Baroness Dean

Baroness Dean

We are saddened to hear that Baroness Dean has passed away and extend our deepest sympathy to her family.

Baroness Dean started her working life in the Trade Union movement and was subsequently elected General Secretary of the Society of Graphical and Allied Trades (SOGAT), the printing, publishing and paper trades’ union. She was created a life Peer in 1993 and a member of the Privy Council in 1998.

A tremendous supporter of The Printing Charity, she said she was proud to be our 2017 President, continuing her association with the industry.

For the past six years, Baroness Dean very kindly hosted our annual Print Futures Awards event at the House of Lords, saying that it renewed her faith in the industry to see so many young people joining a very old industry but one that is now wide-ranging with modern technologies. Welcoming winners of Print Futures Awards to the industry, she said: “Once printing is in your blood, it never leaves you.”

Residents at Beaverbrook House, our sheltered home in Bletchley for retired people with a print connection, swapped stories with Baroness Dean of working in the industry when she visited the home. She said at the time: “It’s like walking down memory lane today as I’ve got a connection with all of you through the printing industry and The Printing Charity.”

We will remember Baroness Dean as an inspirational advocate of the printing industry and a true friend of the charity.


The Stationers Foundation and The Printing Charity continue to support the BPIF Masters Programme with a Bursary of £6000

Students looking to undertake the BPIF MSc in Management can apply to have a significant amount of their fees paid, thanks to a £6000 bursary from The Stationers’ Foundation, funded by The Printing Charity.

The Foundation, which forms the charitable arm of The Stationers’ Company, are offering the Postgraduate Bursary Scheme to either a single student or to be shared between several students for whom funding would be a barrier.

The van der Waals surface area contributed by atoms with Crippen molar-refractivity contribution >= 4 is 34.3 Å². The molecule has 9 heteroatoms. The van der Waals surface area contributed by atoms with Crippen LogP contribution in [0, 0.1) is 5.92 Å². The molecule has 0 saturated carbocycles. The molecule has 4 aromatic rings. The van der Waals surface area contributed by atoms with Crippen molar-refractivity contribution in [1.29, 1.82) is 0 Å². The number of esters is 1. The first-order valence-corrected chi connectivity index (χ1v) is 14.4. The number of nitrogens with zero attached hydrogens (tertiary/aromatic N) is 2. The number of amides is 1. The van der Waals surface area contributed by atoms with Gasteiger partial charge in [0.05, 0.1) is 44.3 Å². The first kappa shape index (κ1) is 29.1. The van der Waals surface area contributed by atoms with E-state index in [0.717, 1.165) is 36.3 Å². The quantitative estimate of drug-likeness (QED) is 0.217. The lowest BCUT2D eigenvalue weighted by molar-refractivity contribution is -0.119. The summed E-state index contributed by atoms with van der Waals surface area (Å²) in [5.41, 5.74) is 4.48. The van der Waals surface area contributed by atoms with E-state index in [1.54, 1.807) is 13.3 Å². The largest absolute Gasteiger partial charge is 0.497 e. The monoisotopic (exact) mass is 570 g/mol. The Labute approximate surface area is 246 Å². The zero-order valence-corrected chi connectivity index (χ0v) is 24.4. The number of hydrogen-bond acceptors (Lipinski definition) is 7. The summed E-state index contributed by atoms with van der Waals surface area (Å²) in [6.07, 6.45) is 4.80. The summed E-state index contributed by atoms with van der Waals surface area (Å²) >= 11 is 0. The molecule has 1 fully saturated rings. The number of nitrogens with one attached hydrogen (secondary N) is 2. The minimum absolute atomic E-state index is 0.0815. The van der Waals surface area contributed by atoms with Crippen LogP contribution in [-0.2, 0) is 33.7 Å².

The Stationers’ Company, which has a 600 year history of promoting, regulating and protecting those in the paper, print, publishing, packaging, office products, newspaper, broadcasting and online media industries, makes charitable giving to education a large part of its work. In conjunction with its industry partners it offers up to 15 bursaries a year and mentoring to students on specific courses that support entry to and progression within these sectors.

The Printing Charity have been helping people of all ages working in printing, publishing and packaging since 1827. Their origins were – and remain in – welfare, but over the years their work has grown to include support for education and training. Their education funding now benefits almost 500 individuals a year.

The MSc, run in partnership with the Management Development Centre, is aimed at those in print with at least 5 years’ experience in a management role, or with full membership of a professional institute wanting to take their leadership skills to the next level. As the natural next step after undertaking the BPIF Level 5 Leadership and Management Course, it usually costs £6280 + VAT to complete.

The course, which can be completed in as little as twelve months if students are full members of a professional institute, is a fast-track top up Masters designed to provide minimal disruption to the working week. Alongside a dissertation and two residential weekends a year, students are supported through the MDC’s online support group.

BPIF Programme Director, Ursula Daly, said, “The BPIF are delighted about this continued funding opportunity in collaboration with the Stationers’ Company and The Printing Charity. This is about enabling the great people in our industry to reach their full potential, and the MSc helps us to do just that. It’s a stimulating course which encourages a whole new way of thinking for those already in management positions, while building on skills already learned in their careers. I’d encourage anyone thinking of doing the course to apply for the bursary if finance is in any way a barrier.”